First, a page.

The quiet town of Grantville was shaken up Monday as authorities from the Georgia Lottery Commission raided the Grantville Veterans Association, seizing numerous video poker machines that were not licensed for operation. According to a representative from the GVA, he was unaware that the gambling devices were in violation of any laws.
A few years ago, that summation was correct. However, in 2014, amendments to the state’s gaming law went into effect. All video poker machines and other “coin operated amusement machines” must now be licensed and linked to the state’s lottery division for regulation and review. Grantville’s Chief of Police, Steve Whitlock, said the machines found at the GVA were not licensed.
In 2013, officials passed a new law, HB 487, requiring all coin operated games to be regulated by the state’s lottery commission. We’re not just talking about gambling devices, either. All coin operated games, including arcades, pinball machines, pool tables and even ski-ball, must be connected to the Georgia lottery system.
In order to legally operate coin operated amusement machines, business owners must pay a licensing fee based on the class of the machine(s) and number installed. Games like pool and pinball, which offer no reward or subsequent plays for superior performance, are consider Class A gaming devices, and incur an annual fee of $500 to $3,500 (based on number of machines).
The video poker machines seized from the GVA – which were, consequently, paying out cash prizes – are defined as Class B machines, and require an annual $5,000 licensing fee.
Despite these laws having been in place for a couple of years now, such information isn’t widely known – at least not along the southern border of Coweta County. A representative for the GVA wasn’t the only one who claimed ignorance of the need to license and link video poker machines through the Georgia Lottery Corporation. The town’s police chief said he was not aware of the law, either.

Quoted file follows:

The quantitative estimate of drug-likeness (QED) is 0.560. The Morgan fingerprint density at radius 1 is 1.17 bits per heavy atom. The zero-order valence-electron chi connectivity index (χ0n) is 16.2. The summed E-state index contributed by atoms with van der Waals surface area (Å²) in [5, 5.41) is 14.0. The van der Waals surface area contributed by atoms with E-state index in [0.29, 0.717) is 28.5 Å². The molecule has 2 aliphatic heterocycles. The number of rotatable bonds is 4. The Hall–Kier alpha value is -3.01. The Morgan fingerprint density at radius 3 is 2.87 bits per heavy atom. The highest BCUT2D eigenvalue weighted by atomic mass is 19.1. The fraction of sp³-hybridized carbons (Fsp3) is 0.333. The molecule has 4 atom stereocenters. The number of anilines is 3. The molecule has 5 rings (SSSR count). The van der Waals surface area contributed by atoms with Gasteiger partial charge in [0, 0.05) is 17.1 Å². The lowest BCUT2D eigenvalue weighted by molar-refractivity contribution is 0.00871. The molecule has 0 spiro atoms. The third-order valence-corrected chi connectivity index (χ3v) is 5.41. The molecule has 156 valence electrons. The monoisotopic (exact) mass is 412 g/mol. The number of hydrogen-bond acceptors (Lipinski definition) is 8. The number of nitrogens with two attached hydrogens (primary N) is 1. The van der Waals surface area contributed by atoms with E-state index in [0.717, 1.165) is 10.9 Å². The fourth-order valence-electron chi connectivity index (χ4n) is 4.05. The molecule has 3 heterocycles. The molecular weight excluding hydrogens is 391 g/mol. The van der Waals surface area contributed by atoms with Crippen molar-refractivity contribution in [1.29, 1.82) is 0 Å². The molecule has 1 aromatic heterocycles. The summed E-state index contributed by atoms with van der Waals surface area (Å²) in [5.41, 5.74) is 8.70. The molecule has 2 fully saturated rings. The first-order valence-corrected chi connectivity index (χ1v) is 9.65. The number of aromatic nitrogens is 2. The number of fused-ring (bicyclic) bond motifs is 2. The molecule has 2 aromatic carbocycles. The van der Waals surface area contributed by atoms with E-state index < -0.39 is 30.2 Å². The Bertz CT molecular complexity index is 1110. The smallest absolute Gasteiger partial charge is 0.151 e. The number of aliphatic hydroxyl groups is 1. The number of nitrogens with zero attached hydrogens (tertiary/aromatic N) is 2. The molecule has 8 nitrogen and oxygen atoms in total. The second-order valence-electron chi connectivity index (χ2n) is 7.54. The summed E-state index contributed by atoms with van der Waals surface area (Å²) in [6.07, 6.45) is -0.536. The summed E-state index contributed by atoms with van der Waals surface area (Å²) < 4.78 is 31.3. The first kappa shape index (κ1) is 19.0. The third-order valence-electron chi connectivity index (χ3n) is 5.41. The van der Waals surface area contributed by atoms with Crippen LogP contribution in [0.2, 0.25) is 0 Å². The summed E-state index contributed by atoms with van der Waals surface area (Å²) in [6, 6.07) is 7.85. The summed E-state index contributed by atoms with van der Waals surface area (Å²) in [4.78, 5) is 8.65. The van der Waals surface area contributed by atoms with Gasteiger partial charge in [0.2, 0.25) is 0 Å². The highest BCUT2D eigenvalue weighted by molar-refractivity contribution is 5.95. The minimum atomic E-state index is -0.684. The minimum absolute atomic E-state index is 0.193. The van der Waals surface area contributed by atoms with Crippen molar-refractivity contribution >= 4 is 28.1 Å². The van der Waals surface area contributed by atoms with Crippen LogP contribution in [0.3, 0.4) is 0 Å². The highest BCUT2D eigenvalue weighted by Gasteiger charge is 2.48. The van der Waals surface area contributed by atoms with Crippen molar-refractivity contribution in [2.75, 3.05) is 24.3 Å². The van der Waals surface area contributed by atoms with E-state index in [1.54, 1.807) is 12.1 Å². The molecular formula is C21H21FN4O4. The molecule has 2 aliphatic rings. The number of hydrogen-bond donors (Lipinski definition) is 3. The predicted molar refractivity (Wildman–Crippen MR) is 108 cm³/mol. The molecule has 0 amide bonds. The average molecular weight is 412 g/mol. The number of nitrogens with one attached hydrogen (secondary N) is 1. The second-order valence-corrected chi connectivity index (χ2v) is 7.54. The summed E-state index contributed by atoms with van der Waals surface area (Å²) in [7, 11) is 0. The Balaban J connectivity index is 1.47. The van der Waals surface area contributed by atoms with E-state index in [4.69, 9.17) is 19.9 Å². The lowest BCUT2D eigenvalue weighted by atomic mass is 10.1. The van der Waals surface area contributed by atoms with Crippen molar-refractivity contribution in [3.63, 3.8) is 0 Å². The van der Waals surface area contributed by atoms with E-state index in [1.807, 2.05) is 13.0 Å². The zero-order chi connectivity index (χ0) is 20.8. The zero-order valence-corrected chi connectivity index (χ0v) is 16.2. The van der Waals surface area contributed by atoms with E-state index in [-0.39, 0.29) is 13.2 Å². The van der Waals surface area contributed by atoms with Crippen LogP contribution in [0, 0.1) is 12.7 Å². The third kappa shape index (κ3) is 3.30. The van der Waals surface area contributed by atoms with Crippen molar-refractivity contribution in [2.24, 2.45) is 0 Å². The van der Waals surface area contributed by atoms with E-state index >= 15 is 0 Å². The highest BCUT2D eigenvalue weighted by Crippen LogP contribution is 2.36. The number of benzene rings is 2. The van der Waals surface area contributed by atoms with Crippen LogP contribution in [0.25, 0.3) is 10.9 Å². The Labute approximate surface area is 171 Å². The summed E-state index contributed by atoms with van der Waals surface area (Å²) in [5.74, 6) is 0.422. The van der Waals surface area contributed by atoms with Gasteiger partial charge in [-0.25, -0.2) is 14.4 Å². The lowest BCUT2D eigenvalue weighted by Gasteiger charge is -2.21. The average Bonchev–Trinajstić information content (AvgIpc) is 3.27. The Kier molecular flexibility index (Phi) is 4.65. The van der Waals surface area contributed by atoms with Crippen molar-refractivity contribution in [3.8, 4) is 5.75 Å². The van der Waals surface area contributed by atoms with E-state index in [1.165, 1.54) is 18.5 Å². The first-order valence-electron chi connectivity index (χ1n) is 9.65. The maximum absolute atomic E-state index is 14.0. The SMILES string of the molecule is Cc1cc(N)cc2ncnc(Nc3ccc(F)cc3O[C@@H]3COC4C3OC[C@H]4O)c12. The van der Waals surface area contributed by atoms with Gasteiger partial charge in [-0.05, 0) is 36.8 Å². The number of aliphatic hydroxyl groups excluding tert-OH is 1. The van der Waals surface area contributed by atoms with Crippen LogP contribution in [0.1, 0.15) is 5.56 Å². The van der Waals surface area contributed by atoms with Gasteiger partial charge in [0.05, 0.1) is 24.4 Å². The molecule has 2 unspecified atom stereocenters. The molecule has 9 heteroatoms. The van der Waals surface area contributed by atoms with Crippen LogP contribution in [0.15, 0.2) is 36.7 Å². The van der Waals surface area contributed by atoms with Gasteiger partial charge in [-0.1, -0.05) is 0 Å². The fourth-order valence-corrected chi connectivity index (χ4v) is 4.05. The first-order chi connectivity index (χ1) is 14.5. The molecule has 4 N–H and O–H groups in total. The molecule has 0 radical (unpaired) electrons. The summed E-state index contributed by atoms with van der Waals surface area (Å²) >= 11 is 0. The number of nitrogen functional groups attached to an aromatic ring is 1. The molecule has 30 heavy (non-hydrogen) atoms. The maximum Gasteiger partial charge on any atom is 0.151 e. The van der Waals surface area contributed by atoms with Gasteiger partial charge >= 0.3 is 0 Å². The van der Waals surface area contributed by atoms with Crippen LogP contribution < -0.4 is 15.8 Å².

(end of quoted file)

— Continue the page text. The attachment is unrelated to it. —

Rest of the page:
Whitlock estimated that the illegal gambling devices in question had been operational in the GVA for about two years. He sympathized with the GVA, stating that he believes the video poker machines were installed, and operating legally, before the new laws went into effect. Unfortunately, Whitlock also pointed out that “ignorance of the law is no excuse”.
Throughout history, ignorance of the law has failed to hold up in court under any circumstances, although it could result in a decreased penalty if the presiding judged is thoroughly convinced of a defendant’s reasonable lack of awareness.
But as Whitlock went on to say – and most judges would agree with – knowledge of the law is essential to running any business. “You can’t sit here and say ‘I didn’t know.’ If you are doing this in your business you need to know.”
Whitlock confirmed that an investigation into the GVA through the state’s Lottery Commission is underway.
According to state law, the owner of the Grantville Veterans Association could face up to a $50,000 fine for operating the illegal video poker machines, and risks the loss of any and all state or local licenses currently held by the establishment (e.g. liquor license) for anywhere from 1 to 5 years.